Several renowned tennis players, including women’s tennis legend Martina Navratilova, sternly criticized the Association of Tennis Professionals (ATP) men’s tennis league on Thursday for refusing to join the Women’s Tennis Association (WTA) in boycotting China over the mistreatment of tennis star Peng Shuai after she accused a top Communist Party official of rape.
The WTA stunned the world on Wednesday by announcing it would suspend all games in China and Hong Kong until the Chinese government conducted a “full and transparent investigation” into Peng’s allegations against former Vice Premier Zhang Gaoli.
Peng disappeared from public view for weeks after making her allegation in a social media post aggressively scrubbed by Communist censors. She eventually reappeared in some dubious email communications and photos that may have been created under duress, then allegedly held a teleconference with the International Olympic Committee (IOC), which pronounced itself satisfied with her health and safety.
WTA chair Steve Simon questioned the value of the IOC teleconference, arguing that Peng could still be acting under compulsion by the brutal Chinese regime, and said he could not in good conscience expose international WTA players to abuse by such an oppressive government.
“None of this is acceptable nor can it become acceptable. If powerful people can suppress the voices of women and sweep allegations of sexual assault under the rug, then the basis on which the WTA was founded – equality for women – would suffer an immense setback. I will not and cannot let that happen to the WTA and its players,” Simon wrote on Wednesday.
On Thursday, ATP chair Andrea Gaudenzi issued a statement that appeared supportive of the WTA’s position, but he did not join the boycott of China:
The situation involving Peng Shuai continues to raise serious concerns within and beyond our sport. The response to those concerns has so far fallen short. We again urge for a line of open direct communication between the player and the WTA in order to establish a clearer picture of her situation.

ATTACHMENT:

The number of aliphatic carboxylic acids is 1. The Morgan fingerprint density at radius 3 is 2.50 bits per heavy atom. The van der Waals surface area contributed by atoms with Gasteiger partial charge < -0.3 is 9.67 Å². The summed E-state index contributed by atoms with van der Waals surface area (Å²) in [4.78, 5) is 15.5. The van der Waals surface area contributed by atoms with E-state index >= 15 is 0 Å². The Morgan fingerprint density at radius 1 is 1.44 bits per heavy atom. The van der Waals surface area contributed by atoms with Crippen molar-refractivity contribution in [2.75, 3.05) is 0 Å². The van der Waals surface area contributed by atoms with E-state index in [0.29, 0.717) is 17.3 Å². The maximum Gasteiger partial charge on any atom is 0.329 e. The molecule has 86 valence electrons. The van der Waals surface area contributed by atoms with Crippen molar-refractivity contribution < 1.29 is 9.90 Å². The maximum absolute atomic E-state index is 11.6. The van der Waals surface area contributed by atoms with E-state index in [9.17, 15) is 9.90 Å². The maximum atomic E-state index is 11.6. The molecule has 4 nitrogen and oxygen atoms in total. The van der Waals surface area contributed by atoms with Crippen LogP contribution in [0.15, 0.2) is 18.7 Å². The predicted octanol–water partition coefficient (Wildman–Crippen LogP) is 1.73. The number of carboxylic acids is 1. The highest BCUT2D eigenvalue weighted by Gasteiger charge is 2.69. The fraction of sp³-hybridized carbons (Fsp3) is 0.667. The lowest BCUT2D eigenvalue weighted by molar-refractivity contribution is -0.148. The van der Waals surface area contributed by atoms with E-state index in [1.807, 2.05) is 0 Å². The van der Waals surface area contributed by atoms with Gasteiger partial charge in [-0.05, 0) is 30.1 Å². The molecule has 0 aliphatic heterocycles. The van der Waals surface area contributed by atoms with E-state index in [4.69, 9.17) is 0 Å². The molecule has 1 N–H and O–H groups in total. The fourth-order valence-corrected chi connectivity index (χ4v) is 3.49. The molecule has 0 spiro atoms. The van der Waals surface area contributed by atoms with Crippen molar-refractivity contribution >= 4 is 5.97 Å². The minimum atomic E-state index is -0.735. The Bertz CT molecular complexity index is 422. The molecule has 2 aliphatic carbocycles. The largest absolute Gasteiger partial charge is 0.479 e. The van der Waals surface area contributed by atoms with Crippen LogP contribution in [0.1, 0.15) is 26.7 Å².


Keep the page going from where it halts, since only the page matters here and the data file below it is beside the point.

We know that sport can have a positive influence on society and generally believe that having a global presence gives us the best chance of creating opportunity and making an impact.
We will continue to consult with our members and monitor any developments as this issue evolves
ATP’s statement was slammed as “disappointing” by human rights activists who urged Gaudenzi to take a stronger stand and join the WTA boycott against “Xi Jinping’s human rights black hole,” as Deputy European Media Director Jan Kooy of Human Rights Watch put it.
“Are we to understand that the ATP would have made the same statement had the player been a male? An ATP tour pro?!? Somehow I think not,” scoffed tennis champ Martina Navratilova, dismissing Gaudenzi’s statement as “embarrassing.”
British player Liam Brody agreed the ATP statement was “absolutely embarrassing” and “full of fluff,” a judgment he also rendered on the IOC for letting China off the hook.
Sky News quoted more condemnations rolling in from tennis players on Thursday and Friday:
Former men’s world number one Andy Roddick also said the ATP statement showed “how to say a lot of words and say nothing”.